Is Your Medical Practice HIPAA Compliant?
Updated: Mar 25, 2020
Keeping patient information safe is a top priority for all healthcare professionals, but many practices may not realize that with the influx of new technology, some day-to-day activities may not be HIPAA compliant. Here are three important components of any dermatology practice that may need to be reevaluated to make sure your patients and business are safe.
One of the most common reasons for HIPAA violations is that staff members are not properly educated about what actions are and are not appropriate when dealing with or discussing patient information (Becker’s Healthcare). Make sure your staff and employees know and understand HIPAA regulations and how to implement them on a day-to-day basis. Even something as small as forgetting to remove a patient’s chart from the exam room as soon as they leave can be cause for concern.
If you don’t currently have a formal training program, consider investing in an online HIPAA training course for your employees, such as My HIPAA Training or HIPAA Exams. These programs typically cost around $25.00 per staff member, but taking every precaution to ensure that sensitive information is safe is an investment well worth making.
Actively using social media to promote your practice and interact with patients and potential patients is a great marketing strategy, but this can also lead to HIPAA noncompliance if you’re not careful. Keep in mind that even though a patient may comment on a particular post, your dermatology practice cannot imply that he or she is a patient, nor can you mention any particular treatment that they’ve tried. It’s also best to stay away from suggesting treatments or products via your practice’s social media accounts, as these recommendations may be seen as medical advice given by a non-medical professional (Practical Dermatology).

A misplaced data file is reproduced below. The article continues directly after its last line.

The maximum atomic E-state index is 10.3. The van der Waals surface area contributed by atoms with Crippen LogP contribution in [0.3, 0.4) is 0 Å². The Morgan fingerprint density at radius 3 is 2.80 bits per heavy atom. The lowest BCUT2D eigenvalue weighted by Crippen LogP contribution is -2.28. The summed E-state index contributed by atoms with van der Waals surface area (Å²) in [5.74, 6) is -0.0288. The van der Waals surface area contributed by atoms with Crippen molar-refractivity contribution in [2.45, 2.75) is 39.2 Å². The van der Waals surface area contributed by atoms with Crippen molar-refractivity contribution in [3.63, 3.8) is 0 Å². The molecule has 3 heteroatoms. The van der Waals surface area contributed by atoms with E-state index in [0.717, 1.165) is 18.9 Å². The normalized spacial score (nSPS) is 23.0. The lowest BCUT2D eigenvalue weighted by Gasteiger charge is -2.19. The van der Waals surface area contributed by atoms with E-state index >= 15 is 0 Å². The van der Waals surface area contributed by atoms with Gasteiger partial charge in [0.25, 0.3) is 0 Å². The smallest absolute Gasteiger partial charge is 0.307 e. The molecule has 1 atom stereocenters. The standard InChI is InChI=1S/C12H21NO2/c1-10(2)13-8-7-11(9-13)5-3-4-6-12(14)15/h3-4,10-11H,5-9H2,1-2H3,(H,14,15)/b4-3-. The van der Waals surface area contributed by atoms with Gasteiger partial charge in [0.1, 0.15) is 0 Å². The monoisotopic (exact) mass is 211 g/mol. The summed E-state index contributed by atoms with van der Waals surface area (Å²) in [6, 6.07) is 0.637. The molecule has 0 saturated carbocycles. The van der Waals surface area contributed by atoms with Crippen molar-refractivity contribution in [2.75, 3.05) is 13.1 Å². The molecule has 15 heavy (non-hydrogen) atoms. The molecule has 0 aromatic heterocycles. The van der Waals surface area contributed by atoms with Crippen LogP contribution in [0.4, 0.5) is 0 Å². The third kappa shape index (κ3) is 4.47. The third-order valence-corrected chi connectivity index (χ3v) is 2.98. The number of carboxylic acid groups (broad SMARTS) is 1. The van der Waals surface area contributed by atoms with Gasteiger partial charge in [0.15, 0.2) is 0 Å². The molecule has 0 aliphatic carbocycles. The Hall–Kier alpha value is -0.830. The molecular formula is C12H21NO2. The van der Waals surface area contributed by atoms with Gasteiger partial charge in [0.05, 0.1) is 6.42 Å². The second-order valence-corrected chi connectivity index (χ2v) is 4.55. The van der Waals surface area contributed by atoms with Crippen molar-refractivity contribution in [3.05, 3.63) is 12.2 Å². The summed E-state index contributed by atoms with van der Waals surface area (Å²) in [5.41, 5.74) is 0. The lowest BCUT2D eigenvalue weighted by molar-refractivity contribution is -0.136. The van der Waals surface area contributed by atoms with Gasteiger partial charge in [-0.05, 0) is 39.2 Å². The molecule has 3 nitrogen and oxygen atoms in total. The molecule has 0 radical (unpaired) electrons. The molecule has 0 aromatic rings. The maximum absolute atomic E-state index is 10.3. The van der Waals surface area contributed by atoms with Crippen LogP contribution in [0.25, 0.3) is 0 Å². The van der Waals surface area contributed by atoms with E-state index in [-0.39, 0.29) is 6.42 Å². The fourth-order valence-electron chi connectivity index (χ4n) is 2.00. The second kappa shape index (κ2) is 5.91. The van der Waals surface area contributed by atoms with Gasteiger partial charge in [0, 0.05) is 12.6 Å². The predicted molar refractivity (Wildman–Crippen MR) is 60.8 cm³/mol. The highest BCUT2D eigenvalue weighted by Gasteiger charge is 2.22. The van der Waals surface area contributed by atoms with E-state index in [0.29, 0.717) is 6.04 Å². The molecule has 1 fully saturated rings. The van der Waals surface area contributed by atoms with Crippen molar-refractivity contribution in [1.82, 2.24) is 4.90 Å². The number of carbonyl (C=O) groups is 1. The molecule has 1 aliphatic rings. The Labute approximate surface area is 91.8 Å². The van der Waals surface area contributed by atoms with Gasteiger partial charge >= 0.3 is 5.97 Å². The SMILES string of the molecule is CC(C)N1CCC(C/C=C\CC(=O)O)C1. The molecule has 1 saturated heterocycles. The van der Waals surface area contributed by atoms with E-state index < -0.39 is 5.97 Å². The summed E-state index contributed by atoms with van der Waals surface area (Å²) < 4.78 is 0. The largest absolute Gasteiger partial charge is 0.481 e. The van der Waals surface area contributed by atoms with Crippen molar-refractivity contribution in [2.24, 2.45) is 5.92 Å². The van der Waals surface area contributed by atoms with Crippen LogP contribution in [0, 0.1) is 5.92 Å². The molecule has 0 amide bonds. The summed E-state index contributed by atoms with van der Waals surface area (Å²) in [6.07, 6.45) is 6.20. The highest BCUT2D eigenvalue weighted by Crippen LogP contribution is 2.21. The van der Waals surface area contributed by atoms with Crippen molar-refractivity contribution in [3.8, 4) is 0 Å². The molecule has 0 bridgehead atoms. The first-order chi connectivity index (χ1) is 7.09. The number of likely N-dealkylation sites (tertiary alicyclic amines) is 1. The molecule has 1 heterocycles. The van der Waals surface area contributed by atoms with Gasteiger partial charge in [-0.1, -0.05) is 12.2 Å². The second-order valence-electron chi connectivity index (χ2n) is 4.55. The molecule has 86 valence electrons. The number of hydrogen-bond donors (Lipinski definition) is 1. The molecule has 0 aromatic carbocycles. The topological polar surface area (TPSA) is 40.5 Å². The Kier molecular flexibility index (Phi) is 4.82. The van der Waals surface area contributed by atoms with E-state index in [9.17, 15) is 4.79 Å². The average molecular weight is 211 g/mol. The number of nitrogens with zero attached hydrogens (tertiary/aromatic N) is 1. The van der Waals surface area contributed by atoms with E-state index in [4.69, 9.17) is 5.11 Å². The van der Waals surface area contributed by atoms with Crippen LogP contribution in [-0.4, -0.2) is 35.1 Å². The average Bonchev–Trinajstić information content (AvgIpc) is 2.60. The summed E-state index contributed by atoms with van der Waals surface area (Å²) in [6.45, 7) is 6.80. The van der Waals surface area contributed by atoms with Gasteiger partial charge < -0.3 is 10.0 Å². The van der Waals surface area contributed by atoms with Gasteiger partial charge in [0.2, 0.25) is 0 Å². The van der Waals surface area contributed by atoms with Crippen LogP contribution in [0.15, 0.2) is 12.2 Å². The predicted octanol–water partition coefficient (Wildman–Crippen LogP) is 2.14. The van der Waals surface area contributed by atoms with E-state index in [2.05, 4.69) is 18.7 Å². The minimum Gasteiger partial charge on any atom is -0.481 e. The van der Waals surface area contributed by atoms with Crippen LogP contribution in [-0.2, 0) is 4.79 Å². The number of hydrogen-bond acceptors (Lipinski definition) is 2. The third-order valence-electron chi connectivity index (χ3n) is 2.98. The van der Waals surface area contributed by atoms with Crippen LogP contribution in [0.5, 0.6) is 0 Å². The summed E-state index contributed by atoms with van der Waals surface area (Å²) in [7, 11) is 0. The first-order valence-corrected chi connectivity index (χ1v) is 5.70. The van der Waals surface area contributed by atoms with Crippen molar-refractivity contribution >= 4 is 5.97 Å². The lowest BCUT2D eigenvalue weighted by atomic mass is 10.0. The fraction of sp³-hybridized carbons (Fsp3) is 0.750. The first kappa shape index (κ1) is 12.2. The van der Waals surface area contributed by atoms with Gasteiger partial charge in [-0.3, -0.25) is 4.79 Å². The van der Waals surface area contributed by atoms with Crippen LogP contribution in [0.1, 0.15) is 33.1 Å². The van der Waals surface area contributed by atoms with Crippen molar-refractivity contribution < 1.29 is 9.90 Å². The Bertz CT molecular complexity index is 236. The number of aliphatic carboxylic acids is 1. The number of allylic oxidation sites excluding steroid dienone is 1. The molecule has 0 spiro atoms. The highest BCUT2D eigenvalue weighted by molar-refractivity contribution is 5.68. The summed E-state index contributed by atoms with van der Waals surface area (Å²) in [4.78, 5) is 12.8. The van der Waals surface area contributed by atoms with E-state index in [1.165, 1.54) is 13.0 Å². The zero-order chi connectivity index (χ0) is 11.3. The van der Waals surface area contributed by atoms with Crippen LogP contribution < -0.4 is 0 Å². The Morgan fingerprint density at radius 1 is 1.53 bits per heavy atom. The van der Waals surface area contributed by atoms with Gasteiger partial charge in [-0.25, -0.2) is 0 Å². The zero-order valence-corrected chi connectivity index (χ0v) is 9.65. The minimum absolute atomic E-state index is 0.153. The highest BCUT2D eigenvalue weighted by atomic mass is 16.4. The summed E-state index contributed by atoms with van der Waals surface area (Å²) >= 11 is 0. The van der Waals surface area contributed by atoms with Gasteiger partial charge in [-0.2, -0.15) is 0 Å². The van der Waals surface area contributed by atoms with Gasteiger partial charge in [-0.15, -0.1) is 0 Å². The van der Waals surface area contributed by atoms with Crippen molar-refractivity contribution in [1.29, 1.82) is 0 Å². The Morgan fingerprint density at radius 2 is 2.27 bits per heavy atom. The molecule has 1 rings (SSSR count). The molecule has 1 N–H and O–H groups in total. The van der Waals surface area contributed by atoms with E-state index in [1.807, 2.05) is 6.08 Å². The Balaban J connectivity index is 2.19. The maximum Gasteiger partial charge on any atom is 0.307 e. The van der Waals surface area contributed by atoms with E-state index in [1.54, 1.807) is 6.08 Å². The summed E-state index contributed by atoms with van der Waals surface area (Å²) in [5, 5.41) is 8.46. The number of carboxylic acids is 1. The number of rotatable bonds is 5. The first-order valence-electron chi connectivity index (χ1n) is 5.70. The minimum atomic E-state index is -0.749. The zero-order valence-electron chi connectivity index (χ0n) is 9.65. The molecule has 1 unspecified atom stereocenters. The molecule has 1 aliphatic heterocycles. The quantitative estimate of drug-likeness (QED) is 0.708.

In the same vein, healthcare employees cannot discuss or share patient information on their own personal social media accounts, even if these accounts are private and even if patient names are not used. Even a seemingly innocent post such as a photo taken in the employee break room, where patient information happens to be in the background can be a major HIPAA violation and could have very serious consequences for your practice. Be sure that all staff members fully understand how to use social media in a professional manner to minimize this risk.
Many dermatologists’ offices utilize before and after photos of previous patients to show potential clients the results that they may be able to achieve themselves. However, know that simply blacking out a patient’s eyes in their photos is not enough to remain HIPAA compliant. There may be other identifying characteristics, such as a tattoo, mole, or birthmark that could give away the patient’s identity (Practical Dermatology).
If you are going to use before and after photos, which can be quite helpful, make sure you receive written consent from the patient before making them available to the public. You should also very clearly outline what these photos will be used for, where they will be posted, and who might have access to them.
Additionally, any time you receive a photo of a patient, you need to make sure that it is encrypted and stored securely on your computer or other electronic device. Simply receiving a photo unencrypted via email or text is not in compliance with HIPAA regulations.
Staying on top of HIPAA compliance and other security strategies to make sure that all patient information is safe and secure is a crucial step in maintaining the integrity and reputation of your dermatology practice. Take steps such as regularly requiring staff members to revisit HIPAA training modules to ensure that small mistakes that could end up turning into large privacy problems don’t occur in the first place. With the right precautions and systems in place, your practice can run smoothly and safely, while still being able to take advantage of tools like social media marketing and before and after patient photos.
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